How has your understanding of loops and repetitive actions changed since you started this class?Show "Answer"
There's no right answer here, but we hope that you feel you have a more
refined and explicit understanding of how repetitive processes start and
stop, and what kinds of patterns they might exhibit. It may not be obvious
(which is why we're asking this question), but by thinking a lot about
loops, and where they should start and stop, what should happen in each
iteration, etc., you are developing a new way to think about certain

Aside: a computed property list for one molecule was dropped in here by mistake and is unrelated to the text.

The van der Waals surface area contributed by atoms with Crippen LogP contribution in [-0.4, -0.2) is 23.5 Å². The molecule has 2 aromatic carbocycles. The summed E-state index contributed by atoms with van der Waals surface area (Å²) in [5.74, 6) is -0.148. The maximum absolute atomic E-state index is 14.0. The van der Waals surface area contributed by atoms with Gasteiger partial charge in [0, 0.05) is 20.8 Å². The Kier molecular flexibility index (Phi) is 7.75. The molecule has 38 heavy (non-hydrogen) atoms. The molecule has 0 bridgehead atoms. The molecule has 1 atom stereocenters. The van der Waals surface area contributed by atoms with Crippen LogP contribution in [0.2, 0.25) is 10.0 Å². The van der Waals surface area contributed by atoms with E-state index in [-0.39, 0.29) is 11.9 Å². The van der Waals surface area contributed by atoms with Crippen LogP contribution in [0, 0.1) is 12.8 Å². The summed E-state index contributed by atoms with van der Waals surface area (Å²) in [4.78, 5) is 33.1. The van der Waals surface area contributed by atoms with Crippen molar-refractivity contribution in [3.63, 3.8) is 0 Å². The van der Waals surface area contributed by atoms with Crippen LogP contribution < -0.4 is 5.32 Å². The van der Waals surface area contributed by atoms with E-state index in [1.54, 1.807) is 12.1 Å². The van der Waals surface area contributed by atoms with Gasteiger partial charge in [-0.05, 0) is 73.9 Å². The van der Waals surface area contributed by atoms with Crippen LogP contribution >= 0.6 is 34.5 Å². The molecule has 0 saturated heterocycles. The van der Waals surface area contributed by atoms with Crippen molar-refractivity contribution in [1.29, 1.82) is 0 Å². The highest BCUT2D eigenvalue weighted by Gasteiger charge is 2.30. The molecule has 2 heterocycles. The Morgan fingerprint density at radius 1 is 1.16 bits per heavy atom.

problems. And we're about to do that again with recursion.
What is "wishful thinking?"Show Answer
Wishful thinking is when you assume that you have already solved a problem
before starting to solve it. It's a process of willing suspension of
disbelief, just like when you get absorbed in a good story and are willing
to excuse inaccuracies or exaggerations for the sake of the plot (except
maybe a little less entertaining a more deliberate). If used carefully and
with precision, it can be helpful in solving recursive problems.